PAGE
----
Gray matter atrophy

A board to discuss the newly-released drug Tysabri, (formerly known as Antegren) as a treatment for Multiple Sclerosis
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Petr75
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Gray matter atrophy

Post by Petr75 » Fri Jan 11, 2019 1:08 pm

2018 Dec 21
Division of Clinical Neurosciences, Turku University Hospital and University of Turku, Turku, Finland.
Department of Neurology, Oregon Health Science University, Portland, Oregon, United States of America ..
Gray matter atrophy in multiple sclerosis despite clinical and lesion stability during natalizumab treatment.
https://www.ncbi.nlm.nih.gov/pmc/articles/PMC6303064/

Abstract
BACKGROUND:
Brain volume loss is an important surrogate marker for assessing disability in MS; however, contribution of gray and white matter to the whole brain volume loss needs further examination in the context of specific MS treatment.
OBJECTIVES:
To examine whole and segmented gray, white, thalamic, and corpus callosum volume loss in stable patients receiving natalizumab for 2-5 years.
METHODS:
This was a retrospective study of 20 patients undergoing treatment with natalizumab for 24-68 months. Whole brain volume loss was determined with SIENA. Gray and white matter segmentation was done using FAST. Thalamic and corpus callosum volumes were determined using Freesurfer. T1 relaxation values of chronic hypointense lesions (black holes) were determined using a quantitative, in-house developed method to assess lesion evolution.
RESULTS:
Over a mean of 36.6 months, median percent brain volume change (PBVC) was -2.0% (IQR 0.99-2.99). There was decline in gray (p = 0.001) but not white matter (p = 0.6), and thalamic (p = 0.01) but not corpus callosum volume (p = 0.09). Gray matter loss correlated with PBVC (Spearman's r = 0.64, p = 0.003) but not white matter (Spearman's r = 0.42, p = 0.07). Age significantly influenced whole brain volume loss (p = 0.010, multivariate regression), but disease duration and baseline T2 lesion volume did not. There was no change in T1 relaxation values of lesions or T2 lesion volume over time. All patients remained clinically stable.
CONCLUSIONS:
These results demonstrate that brain volume loss in MS is primarily driven by gray matter changes and may be independent of clinically effective treatment.
https://www.ncbi.nlm.nih.gov/pubmed/30576361

vesta
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Re: Gray matter atrophy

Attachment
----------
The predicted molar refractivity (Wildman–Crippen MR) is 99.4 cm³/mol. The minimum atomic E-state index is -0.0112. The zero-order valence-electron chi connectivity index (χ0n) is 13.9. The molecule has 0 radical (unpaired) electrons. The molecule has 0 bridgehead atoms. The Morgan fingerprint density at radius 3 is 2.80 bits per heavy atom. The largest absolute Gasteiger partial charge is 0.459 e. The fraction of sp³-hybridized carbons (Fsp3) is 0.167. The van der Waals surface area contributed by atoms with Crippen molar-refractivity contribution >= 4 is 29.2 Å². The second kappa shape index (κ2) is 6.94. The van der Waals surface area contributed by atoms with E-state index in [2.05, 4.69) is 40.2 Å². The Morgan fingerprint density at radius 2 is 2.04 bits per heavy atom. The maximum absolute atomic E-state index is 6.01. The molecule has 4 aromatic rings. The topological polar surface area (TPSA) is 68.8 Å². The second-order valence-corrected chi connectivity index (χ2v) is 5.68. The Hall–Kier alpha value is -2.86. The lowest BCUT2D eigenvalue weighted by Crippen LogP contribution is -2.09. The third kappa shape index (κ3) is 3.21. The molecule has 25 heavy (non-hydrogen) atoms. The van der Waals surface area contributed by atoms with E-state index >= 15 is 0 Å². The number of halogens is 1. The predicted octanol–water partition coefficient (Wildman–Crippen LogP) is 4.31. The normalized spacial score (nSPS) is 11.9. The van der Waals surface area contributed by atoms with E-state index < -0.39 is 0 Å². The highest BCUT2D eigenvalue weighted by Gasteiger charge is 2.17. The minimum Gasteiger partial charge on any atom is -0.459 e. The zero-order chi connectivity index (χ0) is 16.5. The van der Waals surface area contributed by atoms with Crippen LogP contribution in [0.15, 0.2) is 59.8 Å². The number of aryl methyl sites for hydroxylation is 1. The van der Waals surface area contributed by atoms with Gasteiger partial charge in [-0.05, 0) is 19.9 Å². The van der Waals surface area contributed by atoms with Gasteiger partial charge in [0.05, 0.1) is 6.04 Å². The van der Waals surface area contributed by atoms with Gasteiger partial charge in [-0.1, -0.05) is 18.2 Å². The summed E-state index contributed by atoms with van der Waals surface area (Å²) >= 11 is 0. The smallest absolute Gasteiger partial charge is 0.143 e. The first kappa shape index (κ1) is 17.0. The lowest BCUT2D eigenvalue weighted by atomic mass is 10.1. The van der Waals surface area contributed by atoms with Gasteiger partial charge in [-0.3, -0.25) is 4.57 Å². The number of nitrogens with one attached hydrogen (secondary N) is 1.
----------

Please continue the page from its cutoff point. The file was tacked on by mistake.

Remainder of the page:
Post by vesta » Wed Jan 16, 2019 3:08 am

Petr75 wrote:
Fri Jan 11, 2019 1:08 pm
2018 Dec 21
Division of Clinical Neurosciences, Turku University Hospital and University of Turku, Turku, Finland.
Department of Neurology, Oregon Health Science University, Portland, Oregon, United States of America ..
Gray matter atrophy in multiple sclerosis despite clinical and lesion stability during natalizumab treatment.
https://www.ncbi.nlm.nih.gov/pmc/articles/PMC6303064/

Abstract
BACKGROUND:
Brain volume loss is an important surrogate marker for assessing disability in MS; however, contribution of gray and white matter to the whole brain volume loss needs further examination in the context of specific MS treatment...
OBJECTIVES:
To examine whole and segmented gray, white, thalamic, and corpus callosum volume loss in stable patients receiving natalizumab for 2-5 years.
METHODS:
This was a retrospective study of 20 patients undergoing treatment with natalizumab for 24-68 months. Whole brain volume loss was determined with SIENA. Gray and white matter segmentation was done using FAST. Thalamic and corpus callosum volumes were determined using Freesurfer. T1 relaxation values of chronic hypointense lesions (black holes) were determined using a quantitative, in-house developed method to assess lesion evolution.
RESULTS:
Over a mean of 36.6 months, median percent brain volume change (PBVC) was -2.0% (IQR 0.99-2.99). There was decline in gray (p = 0.001) but not white matter (p = 0.6), and thalamic (p = 0.01) but not corpus callosum volume (p = 0.09). Gray matter loss correlated with PBVC (Spearman's r = 0.64, p = 0.003) but not white matter (Spearman's r = 0.42, p = 0.07). Age significantly influenced whole brain volume loss (p = 0.010, multivariate regression), but disease duration and baseline T2 lesion volume did not. There was no change in T1 relaxation values of lesions or T2 lesion volume over time. All patients remained clinically stable.
CONCLUSIONS: